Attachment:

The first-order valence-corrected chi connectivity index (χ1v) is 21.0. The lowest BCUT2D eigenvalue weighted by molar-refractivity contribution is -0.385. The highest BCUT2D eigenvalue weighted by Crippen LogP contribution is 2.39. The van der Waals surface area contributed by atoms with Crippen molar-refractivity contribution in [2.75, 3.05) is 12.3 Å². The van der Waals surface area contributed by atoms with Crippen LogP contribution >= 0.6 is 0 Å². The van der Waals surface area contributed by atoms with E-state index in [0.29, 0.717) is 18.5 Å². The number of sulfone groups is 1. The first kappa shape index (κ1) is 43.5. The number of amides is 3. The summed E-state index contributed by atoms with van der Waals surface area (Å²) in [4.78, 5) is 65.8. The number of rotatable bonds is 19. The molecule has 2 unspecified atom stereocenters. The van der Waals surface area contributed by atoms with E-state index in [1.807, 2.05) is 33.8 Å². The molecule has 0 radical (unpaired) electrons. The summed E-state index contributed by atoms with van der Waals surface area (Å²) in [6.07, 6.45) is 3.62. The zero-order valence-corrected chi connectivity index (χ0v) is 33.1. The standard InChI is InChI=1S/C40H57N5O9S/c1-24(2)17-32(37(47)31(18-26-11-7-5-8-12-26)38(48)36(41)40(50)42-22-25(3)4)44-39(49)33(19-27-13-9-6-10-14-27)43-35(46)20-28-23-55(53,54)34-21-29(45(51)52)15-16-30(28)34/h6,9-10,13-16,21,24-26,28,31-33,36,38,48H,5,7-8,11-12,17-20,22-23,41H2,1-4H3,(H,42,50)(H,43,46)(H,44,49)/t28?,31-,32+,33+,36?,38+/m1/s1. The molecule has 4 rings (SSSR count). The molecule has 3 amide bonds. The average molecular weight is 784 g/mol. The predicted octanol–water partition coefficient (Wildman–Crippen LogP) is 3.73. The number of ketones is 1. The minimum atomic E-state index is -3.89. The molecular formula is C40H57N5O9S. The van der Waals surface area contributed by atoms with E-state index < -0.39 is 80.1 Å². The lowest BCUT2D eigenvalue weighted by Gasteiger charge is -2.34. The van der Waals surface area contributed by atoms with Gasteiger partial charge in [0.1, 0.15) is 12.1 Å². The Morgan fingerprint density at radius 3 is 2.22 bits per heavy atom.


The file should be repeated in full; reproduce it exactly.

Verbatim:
The first-order valence-corrected chi connectivity index (χ1v) is 21.0. The lowest BCUT2D eigenvalue weighted by molar-refractivity contribution is -0.385. The highest BCUT2D eigenvalue weighted by Crippen LogP contribution is 2.39. The van der Waals surface area contributed by atoms with Crippen molar-refractivity contribution in [2.75, 3.05) is 12.3 Å². The van der Waals surface area contributed by atoms with Crippen LogP contribution >= 0.6 is 0 Å². The van der Waals surface area contributed by atoms with E-state index in [0.29, 0.717) is 18.5 Å². The number of sulfone groups is 1. The first kappa shape index (κ1) is 43.5. The number of amides is 3. The summed E-state index contributed by atoms with van der Waals surface area (Å²) in [4.78, 5) is 65.8. The number of rotatable bonds is 19. The molecule has 2 unspecified atom stereocenters. The van der Waals surface area contributed by atoms with E-state index in [1.807, 2.05) is 33.8 Å². The molecule has 0 radical (unpaired) electrons. The summed E-state index contributed by atoms with van der Waals surface area (Å²) in [6.07, 6.45) is 3.62. The zero-order valence-corrected chi connectivity index (χ0v) is 33.1. The standard InChI is InChI=1S/C40H57N5O9S/c1-24(2)17-32(37(47)31(18-26-11-7-5-8-12-26)38(48)36(41)40(50)42-22-25(3)4)44-39(49)33(19-27-13-9-6-10-14-27)43-35(46)20-28-23-55(53,54)34-21-29(45(51)52)15-16-30(28)34/h6,9-10,13-16,21,24-26,28,31-33,36,38,48H,5,7-8,11-12,17-20,22-23,41H2,1-4H3,(H,42,50)(H,43,46)(H,44,49)/t28?,31-,32+,33+,36?,38+/m1/s1. The molecule has 4 rings (SSSR count). The molecule has 3 amide bonds. The average molecular weight is 784 g/mol. The predicted octanol–water partition coefficient (Wildman–Crippen LogP) is 3.73. The number of ketones is 1. The minimum atomic E-state index is -3.89. The molecular formula is C40H57N5O9S. The van der Waals surface area contributed by atoms with E-state index < -0.39 is 80.1 Å². The lowest BCUT2D eigenvalue weighted by Gasteiger charge is -2.34. The van der Waals surface area contributed by atoms with Gasteiger partial charge in [0.1, 0.15) is 12.1 Å². The Morgan fingerprint density at radius 3 is 2.22 bits per heavy atom.